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03.19.08

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Phaedra
Goats in your back yard: Menlo Park's Jamaican restaurant serves up goat curry

Let's Goat

Forget spring lamb, and try the other red meat

By Cheryl Sternman Rule


GOAT is the other red meat. It's low in fat and cholesterol, rich in flavor and tender as all get-out when properly prepared. While it's not likely to win a popularity contest with hamburger or pork chops, diners are starting to discover what millions around the world have known for years—goat meat makes for mighty fine eating.

Jim Wimborough is chef at Evvia, a celebrated Greek restaurant in Palo Alto. He isn't Greek himself, but working in an upscale Greek restaurant had led him to appreciate goat meat's succulence and versatility.

"[Goat] sells very well," he says. "It has actually become one of our signature dishes." He gets his milk-fed goat from Don Watson, owner of the Napa Valley Lamb Co. Watson also runs Wooly Weeders, a roving mowing service that rents out herds to areas with brush so overgrown it poses a fire hazard.

Katsiki yiouvetsi ($26.75), the restaurant's traditional preparation of braised goat with pearl onions, artichoke hearts and feta cheese, is a permanent fixture on Evvia's menu. Wimborough also offers a different rotisserie dish each night, including spit-roasted whole goat marinated in olive oil, lemon juice, Greek oregano and salt. This special is most popular in the spring, as Greeks traditionally celebrate Easter with a rotisserie goat or lamb.

"All our Greek customers and employees want us to order extra goats for them for Easter," he says. Of course, Greeks hardly have a corner on the market. Chef Robert Simpson of Back A Yard in Menlo Park also grew up eating the animals in his native Jamaica. With hilly terrain and plenty of available land, Jamaica and its Caribbean neighbors are the ideal landscape for free-roaming goats.

"Goat has its own distinct flavor," Simpson says. "It's a bit gamey but has subtle undertones, not like lamb or venison. It's less pungent. In Jamaica, you can't have a big party without curried goat." His village in the Blue Mountains outside Kingston even had a designated goat cook, and Simpson, ever the budding chef, would regularly roll up his sleeves and get messy. "As a youngster, I was always helping to butcher the goat for parties," he says.

Jamaicans, like goat-eaters elsewhere, don't let any part of the animal go to waste, and making soup is a popular way to extend the value of all that protein. According to Simpson, "manish water," or goat soup, develops a toasty flavor after cooking for up to five hours over an open fire. The animal's roasted head as well as its feet, innards and cleaned tripe, plus green bananas, vegetables, herbs, garlic and white rum, all go into the soup pot. The goat's skin is often used to make drums, and, in another preparation, their scrotums are roasted over high heat until cooked and barely charred.

"This might sound gross" to the uninitiated, admits Simpson, "but honestly, it was the thing to do. Delicious."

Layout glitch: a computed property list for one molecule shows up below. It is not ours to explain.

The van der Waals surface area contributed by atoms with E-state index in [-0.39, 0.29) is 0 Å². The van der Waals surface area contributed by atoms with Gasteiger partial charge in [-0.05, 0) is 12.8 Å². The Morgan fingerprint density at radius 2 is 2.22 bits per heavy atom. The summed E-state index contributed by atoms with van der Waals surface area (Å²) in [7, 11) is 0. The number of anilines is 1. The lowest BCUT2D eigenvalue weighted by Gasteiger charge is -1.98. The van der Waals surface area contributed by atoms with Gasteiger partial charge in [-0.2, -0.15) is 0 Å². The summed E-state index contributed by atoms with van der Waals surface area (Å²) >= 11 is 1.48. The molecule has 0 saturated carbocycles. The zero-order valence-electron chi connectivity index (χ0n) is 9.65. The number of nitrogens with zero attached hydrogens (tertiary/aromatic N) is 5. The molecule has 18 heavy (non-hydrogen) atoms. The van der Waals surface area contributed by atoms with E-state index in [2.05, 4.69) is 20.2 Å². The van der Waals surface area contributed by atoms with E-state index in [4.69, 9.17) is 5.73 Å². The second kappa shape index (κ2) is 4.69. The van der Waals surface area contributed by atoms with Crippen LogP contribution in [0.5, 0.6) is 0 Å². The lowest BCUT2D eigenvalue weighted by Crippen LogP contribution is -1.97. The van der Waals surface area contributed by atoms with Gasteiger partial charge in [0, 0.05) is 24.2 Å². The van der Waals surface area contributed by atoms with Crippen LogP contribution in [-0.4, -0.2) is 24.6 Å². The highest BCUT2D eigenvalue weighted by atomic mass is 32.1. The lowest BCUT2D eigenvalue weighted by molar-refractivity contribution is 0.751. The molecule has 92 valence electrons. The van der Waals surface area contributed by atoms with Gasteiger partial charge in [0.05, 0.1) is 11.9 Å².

I can personally attest to Simpson's talent: his curried goat at Back A Yard is terrific. The meat falls off the bone in soft, silky shreds and is sauced with a complex West Indian curry blended with turmeric and orange rind. The dish ($8.95 small, $11.95 large, available Thursdays and Saturdays only) also comes with two generous mounds of red beans and rice, tender fried plantains and a crisp green salad. It moves quickly, regularly selling out.

"Two Saturdays ago it was nonstop goat," he says. "A lot of people who dine here are very open-minded."

Chef Ismael De Gante of Consuelo Mexican Bistro in San Jose grew up in Mexico City and says consuming goat meat is common in several Mexican states. In Nuevo Leon, Sonora and San Luis Potosi in the north, cabrito al pastor (seasoned whole goat slowly roasted over an open fire) and cabrito al horno (goat wrapped in banana leaves and served as a soup) are both popular. In the centrally located states of Hidalgo, Tlaxcala and Queretaro, goat is cooked underground for about eight hours (barbacoa de hoyo) and is also salted and served as jerky (chito). De Gante recalls eating goat at family reunions.

But you won't find goat meat on Consuelo's menu. (You will, however, find goat cheese, De Gante points out.) Fortunately, birria, a goat meat stew, turns up at many taquerias and Mexican restaurants on the weekends.

Many nonvegetarians across South Asia also enjoy goat meat, says Mohamed Rahman of Cafe Dhaka, a small Bangladeshi restaurant in Santa Clara serving several goat dishes. The same also holds true across the Middle East where halal dietary laws prohibit Muslims from eating pork.

At the International Food Bazaar's Halal Meat Market in San Jose, butcher Jasim Al-asidi, a native Iraqi, displays his goats' wares in all their glory. He sells the animals' hearts, kidneys, livers, tripe, heads, shoulders, legs and testicles. Many of his customers also order whole goats.

"In the Middle East," he says, "it's common to eat goats for celebrations and on holidays like Eid and Ramadan. ... Americans eat beef, always steak," he adds, sounding almost bewildered.

It could be time to branch out.

Back A Yard

1189 Willow Road, Menlo Park

650.323.4244


Cafe Dhaka

3284 El Camino Real, Santa Clara

408.985.1841


Consuelo Mexican Bistro

377 Santana Row, San Jose

408.260.7082


Evvia

420 Emerson St., Palo Alto

650.326.0983


International Food Bazaar/Halal Meat Market

2052 Curtner Ave., San Jose

408.559.3397


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